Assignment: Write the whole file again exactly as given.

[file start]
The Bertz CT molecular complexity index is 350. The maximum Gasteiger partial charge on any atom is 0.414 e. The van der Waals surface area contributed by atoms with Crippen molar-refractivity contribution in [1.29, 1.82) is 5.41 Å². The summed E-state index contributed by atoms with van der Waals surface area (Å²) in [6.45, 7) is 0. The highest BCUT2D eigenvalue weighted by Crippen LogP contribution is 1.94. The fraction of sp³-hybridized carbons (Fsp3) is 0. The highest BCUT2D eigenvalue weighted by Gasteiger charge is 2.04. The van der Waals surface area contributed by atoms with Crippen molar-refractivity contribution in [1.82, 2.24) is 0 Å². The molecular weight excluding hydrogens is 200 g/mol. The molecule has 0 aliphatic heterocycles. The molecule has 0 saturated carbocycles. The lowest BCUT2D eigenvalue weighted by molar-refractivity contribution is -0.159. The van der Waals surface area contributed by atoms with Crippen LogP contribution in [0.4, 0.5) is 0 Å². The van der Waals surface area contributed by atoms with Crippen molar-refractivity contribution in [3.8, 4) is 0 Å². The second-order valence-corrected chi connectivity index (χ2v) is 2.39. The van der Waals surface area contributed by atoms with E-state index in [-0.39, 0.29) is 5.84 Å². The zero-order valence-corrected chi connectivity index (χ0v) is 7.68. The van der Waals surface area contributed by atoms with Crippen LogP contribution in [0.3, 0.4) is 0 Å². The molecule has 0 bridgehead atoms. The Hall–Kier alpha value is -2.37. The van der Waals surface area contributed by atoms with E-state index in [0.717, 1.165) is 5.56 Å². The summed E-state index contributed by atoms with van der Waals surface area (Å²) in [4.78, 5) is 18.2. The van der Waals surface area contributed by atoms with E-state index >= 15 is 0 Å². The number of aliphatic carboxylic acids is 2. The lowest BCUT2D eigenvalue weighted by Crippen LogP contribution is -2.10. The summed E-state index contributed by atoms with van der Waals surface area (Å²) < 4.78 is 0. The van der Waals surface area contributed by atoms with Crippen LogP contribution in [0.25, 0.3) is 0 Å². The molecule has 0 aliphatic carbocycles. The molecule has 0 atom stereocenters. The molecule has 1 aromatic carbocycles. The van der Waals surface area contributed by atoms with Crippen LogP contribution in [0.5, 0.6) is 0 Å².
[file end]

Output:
The Bertz CT molecular complexity index is 350. The maximum Gasteiger partial charge on any atom is 0.414 e. The van der Waals surface area contributed by atoms with Crippen molar-refractivity contribution in [1.29, 1.82) is 5.41 Å². The summed E-state index contributed by atoms with van der Waals surface area (Å²) in [6.45, 7) is 0. The highest BCUT2D eigenvalue weighted by Crippen LogP contribution is 1.94. The fraction of sp³-hybridized carbons (Fsp3) is 0. The highest BCUT2D eigenvalue weighted by Gasteiger charge is 2.04. The van der Waals surface area contributed by atoms with Crippen molar-refractivity contribution in [1.82, 2.24) is 0 Å². The molecular weight excluding hydrogens is 200 g/mol. The molecule has 0 aliphatic heterocycles. The molecule has 0 saturated carbocycles. The lowest BCUT2D eigenvalue weighted by molar-refractivity contribution is -0.159. The van der Waals surface area contributed by atoms with Crippen LogP contribution in [0.4, 0.5) is 0 Å². The van der Waals surface area contributed by atoms with Crippen molar-refractivity contribution in [3.8, 4) is 0 Å². The second-order valence-corrected chi connectivity index (χ2v) is 2.39. The van der Waals surface area contributed by atoms with E-state index in [-0.39, 0.29) is 5.84 Å². The zero-order valence-corrected chi connectivity index (χ0v) is 7.68. The van der Waals surface area contributed by atoms with Crippen LogP contribution in [0.3, 0.4) is 0 Å². The molecule has 0 bridgehead atoms. The Hall–Kier alpha value is -2.37. The van der Waals surface area contributed by atoms with E-state index in [0.717, 1.165) is 5.56 Å². The summed E-state index contributed by atoms with van der Waals surface area (Å²) in [4.78, 5) is 18.2. The van der Waals surface area contributed by atoms with E-state index >= 15 is 0 Å². The number of aliphatic carboxylic acids is 2. The lowest BCUT2D eigenvalue weighted by Crippen LogP contribution is -2.10. The summed E-state index contributed by atoms with van der Waals surface area (Å²) < 4.78 is 0. The van der Waals surface area contributed by atoms with Crippen LogP contribution in [0.25, 0.3) is 0 Å². The molecule has 0 aliphatic carbocycles. The molecule has 0 atom stereocenters. The molecule has 1 aromatic carbocycles. The van der Waals surface area contributed by atoms with Crippen LogP contribution in [0.5, 0.6) is 0 Å².